With all the other shenanigans going on at the moment, I'm still trying to catch up on recent news, here on the blog, including the publication of my poem, 'Aokigahara', in the Northern Ireland poetry & art journal, Abridged's Torquemada issue. The themed issue is the first of a trilogy, loosely based on Dante's Divine Comedy, focusing on:
...the confessional and faith; the lies we tell and the secrets we keep, the hypocrisy of love and hate and the pointedness and pointlessness of the penance we ascribe ourselves and others, the faith that keeps us going and makes others suffer.
The art chosen for the Torquemada issue is dark and evocative, as are the poems - I particularly love Aoife Mannix's 'Disappeared' and Benjamin Miller's Torgelow Iron Foundry series (2013), obscure figures who could be henchmen, working furnaces in the fiery depths of Hell.
Aokigahara is a forest in Japan, near Mount Fuji, the second most common suicide spot in the world, after the Golden Gate Bridge, and unusually dense, with a maze of exposed tree roots that make it dangerous to navigate. I first discovered Aokigahara through a series of ink drawings by a Japanese artist and, intrigued by the name, decided to dig a little deeper. In Japanese legend, during times of famine, the sick and elderly were brought to the forest and left to die; their spirits are now said to haunt the woods.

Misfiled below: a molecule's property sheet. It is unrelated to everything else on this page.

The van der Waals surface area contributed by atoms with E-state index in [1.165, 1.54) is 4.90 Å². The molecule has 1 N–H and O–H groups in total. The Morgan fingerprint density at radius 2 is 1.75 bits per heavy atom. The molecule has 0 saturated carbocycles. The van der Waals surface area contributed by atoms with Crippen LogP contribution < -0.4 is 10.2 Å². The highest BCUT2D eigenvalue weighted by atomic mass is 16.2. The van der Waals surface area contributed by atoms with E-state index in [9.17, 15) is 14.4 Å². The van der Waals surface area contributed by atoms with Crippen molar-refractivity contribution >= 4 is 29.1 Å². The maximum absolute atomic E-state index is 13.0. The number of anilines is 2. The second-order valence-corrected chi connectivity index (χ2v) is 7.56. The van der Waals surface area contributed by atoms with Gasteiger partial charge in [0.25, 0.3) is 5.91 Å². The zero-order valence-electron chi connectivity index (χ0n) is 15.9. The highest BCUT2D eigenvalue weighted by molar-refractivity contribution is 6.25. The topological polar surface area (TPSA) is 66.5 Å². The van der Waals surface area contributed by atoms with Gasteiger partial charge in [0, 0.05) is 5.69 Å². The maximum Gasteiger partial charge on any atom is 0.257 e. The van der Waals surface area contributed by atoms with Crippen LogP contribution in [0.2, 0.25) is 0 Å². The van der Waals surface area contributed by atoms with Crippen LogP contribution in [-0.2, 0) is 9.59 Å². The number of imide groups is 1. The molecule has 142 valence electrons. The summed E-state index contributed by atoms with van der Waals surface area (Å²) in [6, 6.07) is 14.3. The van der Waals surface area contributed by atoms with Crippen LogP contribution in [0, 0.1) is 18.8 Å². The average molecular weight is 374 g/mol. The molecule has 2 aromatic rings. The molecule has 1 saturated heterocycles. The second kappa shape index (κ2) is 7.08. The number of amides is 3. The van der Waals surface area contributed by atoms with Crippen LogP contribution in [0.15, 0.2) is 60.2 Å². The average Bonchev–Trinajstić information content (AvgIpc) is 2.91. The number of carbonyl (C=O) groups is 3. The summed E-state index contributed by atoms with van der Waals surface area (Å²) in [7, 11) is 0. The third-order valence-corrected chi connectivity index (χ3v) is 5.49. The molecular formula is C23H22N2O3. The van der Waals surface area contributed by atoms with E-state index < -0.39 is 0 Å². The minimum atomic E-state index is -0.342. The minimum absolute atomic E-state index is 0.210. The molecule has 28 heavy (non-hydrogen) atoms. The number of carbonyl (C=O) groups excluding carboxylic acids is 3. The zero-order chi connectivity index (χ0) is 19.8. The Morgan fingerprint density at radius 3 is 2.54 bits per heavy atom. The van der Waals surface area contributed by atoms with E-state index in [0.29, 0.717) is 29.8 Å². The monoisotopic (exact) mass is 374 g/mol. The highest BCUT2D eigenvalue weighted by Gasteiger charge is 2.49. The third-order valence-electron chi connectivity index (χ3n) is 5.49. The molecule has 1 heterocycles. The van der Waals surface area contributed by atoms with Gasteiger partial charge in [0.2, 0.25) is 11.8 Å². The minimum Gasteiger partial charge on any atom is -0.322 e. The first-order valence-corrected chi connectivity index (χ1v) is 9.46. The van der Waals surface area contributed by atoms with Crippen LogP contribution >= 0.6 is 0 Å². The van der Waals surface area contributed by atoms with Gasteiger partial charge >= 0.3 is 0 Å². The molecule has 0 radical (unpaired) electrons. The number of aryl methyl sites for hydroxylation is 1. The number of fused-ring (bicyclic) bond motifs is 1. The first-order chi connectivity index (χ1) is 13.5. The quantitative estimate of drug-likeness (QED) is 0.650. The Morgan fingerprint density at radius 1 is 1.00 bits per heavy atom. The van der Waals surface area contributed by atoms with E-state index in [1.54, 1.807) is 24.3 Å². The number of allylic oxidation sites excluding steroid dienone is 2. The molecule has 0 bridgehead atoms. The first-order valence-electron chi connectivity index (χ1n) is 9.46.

Abridged is a really beautiful, high-quality journal, placing poetry, art and photography side by side - I'm delighted to be a contributor to this issue alongside poets like Gerard Dawe, Nuala Ni Chonchuir, Afric McGlinchey, Kate Dempsey, Dylan Brennan and more. The printed journal is limited edition, distributed for free at various art venues in Northern Ireland, and if you're in a position to pick one up, I highly recommend it. For everyone else, Abridged 0-37: Torquemada is available to view online.